Success and fame are two things that many strive for in a lifetime, but they are two entities that cannot be measured. By what yardstick do you measure them anyway? Can you measure success by money? I don’t think so. The brokers and bankers on Wall Street made a great deal of money, but I would hardly call them successful.
How do you measure fame? There are probably more people who know me as an ex-bicycle framebuilder, than when I was actually building frames in the 1980s. This is because of the Internet, and anyone can build a following with blogs and the social media. But is this fame, can I take it to the bank, and do I even need to take it to the bank in order to be successful in life?
I think I can safely say I was a successful framebuilder. I think one of the reasons for that is that I didn’t set out to be a “famous” framebuilder. In my youth I wanted to be a famous racing cyclist. When that didn’t happen, framebuilding was an offshoot of the bike racing.
I became a good framebuilder because I built a lot of frames, like any skill the more you practice the better you become. I didn’t want to be famous, I just wanted to make a lot of money. Back then, I believed success was money.
People strive for fame because they want to be noticed. It’s why teens dress in outrageous fashions. I’m not knocking it, I did exactly the same in my teen years. Without this drive there would be no artists, no music, no books, no movies.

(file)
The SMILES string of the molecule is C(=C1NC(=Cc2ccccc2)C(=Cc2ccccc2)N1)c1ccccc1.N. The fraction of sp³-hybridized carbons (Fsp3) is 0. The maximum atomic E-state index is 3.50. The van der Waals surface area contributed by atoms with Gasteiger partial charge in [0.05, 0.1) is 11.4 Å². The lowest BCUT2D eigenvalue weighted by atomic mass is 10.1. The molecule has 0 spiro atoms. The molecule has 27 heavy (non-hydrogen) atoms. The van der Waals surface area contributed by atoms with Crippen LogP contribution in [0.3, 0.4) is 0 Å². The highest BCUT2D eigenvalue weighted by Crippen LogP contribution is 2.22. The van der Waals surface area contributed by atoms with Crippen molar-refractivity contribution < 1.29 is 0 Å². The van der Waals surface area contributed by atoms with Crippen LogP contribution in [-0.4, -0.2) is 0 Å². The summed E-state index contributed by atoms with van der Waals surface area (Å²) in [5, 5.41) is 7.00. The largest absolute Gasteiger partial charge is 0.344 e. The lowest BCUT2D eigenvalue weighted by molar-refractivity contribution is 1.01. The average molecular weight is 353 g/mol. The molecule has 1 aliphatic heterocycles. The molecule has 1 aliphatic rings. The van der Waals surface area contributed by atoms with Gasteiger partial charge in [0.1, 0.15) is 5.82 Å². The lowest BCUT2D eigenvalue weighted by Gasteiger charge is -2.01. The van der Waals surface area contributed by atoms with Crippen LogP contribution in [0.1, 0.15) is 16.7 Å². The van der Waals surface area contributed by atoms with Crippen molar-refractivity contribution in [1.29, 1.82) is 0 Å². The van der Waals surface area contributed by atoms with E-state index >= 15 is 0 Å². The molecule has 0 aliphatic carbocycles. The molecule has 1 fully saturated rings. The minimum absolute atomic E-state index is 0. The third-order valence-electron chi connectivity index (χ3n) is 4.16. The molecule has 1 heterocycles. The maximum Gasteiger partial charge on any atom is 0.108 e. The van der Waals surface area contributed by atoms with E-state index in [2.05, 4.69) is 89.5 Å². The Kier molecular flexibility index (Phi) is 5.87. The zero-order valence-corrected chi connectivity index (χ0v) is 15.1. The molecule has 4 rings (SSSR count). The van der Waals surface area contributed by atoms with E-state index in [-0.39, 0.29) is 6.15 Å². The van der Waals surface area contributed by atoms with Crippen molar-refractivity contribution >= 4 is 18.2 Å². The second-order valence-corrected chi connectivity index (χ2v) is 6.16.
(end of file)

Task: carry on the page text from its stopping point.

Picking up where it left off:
Who would even stand up in front of others to perform in some way or other, if they were not saying, “Look at me, look at me, look at me?
So if I say, “Look at me,” I had better have something worthwhile to offer when people do look. Alternatively, if I don’t have anything worthwhile yet because I am only just starting out, (Everyone must start somewhere.) then at least I should recognize this and strive to be better.
The young and the inexperienced would actually be better off if they didn’t draw attention to themselves by dressing or behaving in an outrageous manner. They say, “Look at me,” and when people look there is nothing to see. Nothing substantial. Talent will always shine through in the end, and people will look because they want to.
I have come to realize that what drives me now is not any desire to be noticed, or famous, but to have a positive affect on the lives of others. I have been fortunate enough to build bikes that people still enjoy riding. I am fortunate that I am able to share the knowledge I have gained over the years.
When someone reads my book, or something I have written here, and they tell me it made them think, or they learned something, or they were entertained. That is a positive effect, it is all the success I need. I can’t measure it, but it is pretty big.